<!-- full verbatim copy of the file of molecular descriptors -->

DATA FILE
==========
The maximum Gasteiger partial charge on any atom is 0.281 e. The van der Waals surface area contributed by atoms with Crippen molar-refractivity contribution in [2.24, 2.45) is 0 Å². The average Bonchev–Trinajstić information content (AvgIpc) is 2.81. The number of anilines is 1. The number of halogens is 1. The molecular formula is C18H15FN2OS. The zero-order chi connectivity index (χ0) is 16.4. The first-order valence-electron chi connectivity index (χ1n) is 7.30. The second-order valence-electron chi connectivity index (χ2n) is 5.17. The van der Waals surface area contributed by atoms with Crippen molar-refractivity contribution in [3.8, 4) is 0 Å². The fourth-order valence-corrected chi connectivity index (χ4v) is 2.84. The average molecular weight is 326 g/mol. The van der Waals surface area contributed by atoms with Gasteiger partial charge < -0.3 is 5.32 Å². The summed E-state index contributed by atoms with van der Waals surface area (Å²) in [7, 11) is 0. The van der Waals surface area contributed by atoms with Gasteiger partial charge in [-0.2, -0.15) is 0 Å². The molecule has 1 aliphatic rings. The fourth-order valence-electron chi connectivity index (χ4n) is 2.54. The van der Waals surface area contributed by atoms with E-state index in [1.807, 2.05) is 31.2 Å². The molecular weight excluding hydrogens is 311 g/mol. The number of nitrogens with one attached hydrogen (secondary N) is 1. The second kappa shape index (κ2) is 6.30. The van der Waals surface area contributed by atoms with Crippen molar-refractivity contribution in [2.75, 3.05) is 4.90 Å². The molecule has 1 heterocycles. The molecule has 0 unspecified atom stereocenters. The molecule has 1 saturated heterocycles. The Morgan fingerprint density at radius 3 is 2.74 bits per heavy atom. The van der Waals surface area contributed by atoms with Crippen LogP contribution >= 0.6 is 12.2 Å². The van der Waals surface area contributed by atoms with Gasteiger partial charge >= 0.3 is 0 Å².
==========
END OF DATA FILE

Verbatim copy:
The maximum Gasteiger partial charge on any atom is 0.281 e. The van der Waals surface area contributed by atoms with Crippen molar-refractivity contribution in [2.24, 2.45) is 0 Å². The average Bonchev–Trinajstić information content (AvgIpc) is 2.81. The number of anilines is 1. The number of halogens is 1. The molecular formula is C18H15FN2OS. The zero-order chi connectivity index (χ0) is 16.4. The first-order valence-electron chi connectivity index (χ1n) is 7.30. The second-order valence-electron chi connectivity index (χ2n) is 5.17. The van der Waals surface area contributed by atoms with Crippen molar-refractivity contribution in [3.8, 4) is 0 Å². The fourth-order valence-corrected chi connectivity index (χ4v) is 2.84. The average molecular weight is 326 g/mol. The van der Waals surface area contributed by atoms with Gasteiger partial charge < -0.3 is 5.32 Å². The summed E-state index contributed by atoms with van der Waals surface area (Å²) in [7, 11) is 0. The van der Waals surface area contributed by atoms with Gasteiger partial charge in [-0.2, -0.15) is 0 Å². The molecule has 1 aliphatic rings. The fourth-order valence-electron chi connectivity index (χ4n) is 2.54. The van der Waals surface area contributed by atoms with E-state index in [1.807, 2.05) is 31.2 Å². The molecular weight excluding hydrogens is 311 g/mol. The number of nitrogens with one attached hydrogen (secondary N) is 1. The second kappa shape index (κ2) is 6.30. The van der Waals surface area contributed by atoms with Crippen molar-refractivity contribution in [2.75, 3.05) is 4.90 Å². The molecule has 1 heterocycles. The molecule has 0 unspecified atom stereocenters. The molecule has 1 saturated heterocycles. The Morgan fingerprint density at radius 3 is 2.74 bits per heavy atom. The van der Waals surface area contributed by atoms with Crippen LogP contribution >= 0.6 is 12.2 Å². The van der Waals surface area contributed by atoms with Gasteiger partial charge >= 0.3 is 0 Å².